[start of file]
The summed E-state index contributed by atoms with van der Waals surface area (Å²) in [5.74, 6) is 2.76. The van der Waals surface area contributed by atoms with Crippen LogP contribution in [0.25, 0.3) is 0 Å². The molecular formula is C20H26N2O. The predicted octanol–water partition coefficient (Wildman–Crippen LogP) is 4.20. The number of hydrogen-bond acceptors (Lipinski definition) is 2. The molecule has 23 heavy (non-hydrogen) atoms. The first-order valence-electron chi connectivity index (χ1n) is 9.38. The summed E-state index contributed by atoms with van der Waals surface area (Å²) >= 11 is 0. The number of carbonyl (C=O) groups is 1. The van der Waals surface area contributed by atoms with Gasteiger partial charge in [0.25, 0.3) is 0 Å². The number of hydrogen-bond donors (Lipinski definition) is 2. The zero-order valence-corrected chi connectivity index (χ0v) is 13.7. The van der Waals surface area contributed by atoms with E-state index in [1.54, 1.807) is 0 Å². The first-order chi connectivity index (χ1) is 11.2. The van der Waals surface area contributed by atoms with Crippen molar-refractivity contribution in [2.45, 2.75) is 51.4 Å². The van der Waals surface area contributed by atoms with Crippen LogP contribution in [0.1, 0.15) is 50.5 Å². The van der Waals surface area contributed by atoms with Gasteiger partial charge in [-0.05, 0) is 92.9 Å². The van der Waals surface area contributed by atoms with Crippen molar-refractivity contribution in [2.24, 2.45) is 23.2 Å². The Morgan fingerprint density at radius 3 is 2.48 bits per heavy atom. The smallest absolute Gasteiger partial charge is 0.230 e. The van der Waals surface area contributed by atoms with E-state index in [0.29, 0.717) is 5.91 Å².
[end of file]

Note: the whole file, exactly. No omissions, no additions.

The summed E-state index contributed by atoms with van der Waals surface area (Å²) in [5.74, 6) is 2.76. The van der Waals surface area contributed by atoms with Crippen LogP contribution in [0.25, 0.3) is 0 Å². The molecular formula is C20H26N2O. The predicted octanol–water partition coefficient (Wildman–Crippen LogP) is 4.20. The number of hydrogen-bond acceptors (Lipinski definition) is 2. The molecule has 23 heavy (non-hydrogen) atoms. The first-order valence-electron chi connectivity index (χ1n) is 9.38. The summed E-state index contributed by atoms with van der Waals surface area (Å²) >= 11 is 0. The number of carbonyl (C=O) groups is 1. The van der Waals surface area contributed by atoms with Gasteiger partial charge in [0.25, 0.3) is 0 Å². The number of hydrogen-bond donors (Lipinski definition) is 2. The zero-order valence-corrected chi connectivity index (χ0v) is 13.7. The van der Waals surface area contributed by atoms with E-state index in [1.54, 1.807) is 0 Å². The first-order chi connectivity index (χ1) is 11.2. The van der Waals surface area contributed by atoms with Crippen molar-refractivity contribution in [2.45, 2.75) is 51.4 Å². The van der Waals surface area contributed by atoms with Crippen LogP contribution in [0.1, 0.15) is 50.5 Å². The van der Waals surface area contributed by atoms with Gasteiger partial charge in [-0.05, 0) is 92.9 Å². The van der Waals surface area contributed by atoms with Crippen molar-refractivity contribution in [2.24, 2.45) is 23.2 Å². The Morgan fingerprint density at radius 3 is 2.48 bits per heavy atom. The smallest absolute Gasteiger partial charge is 0.230 e. The van der Waals surface area contributed by atoms with E-state index in [0.29, 0.717) is 5.91 Å².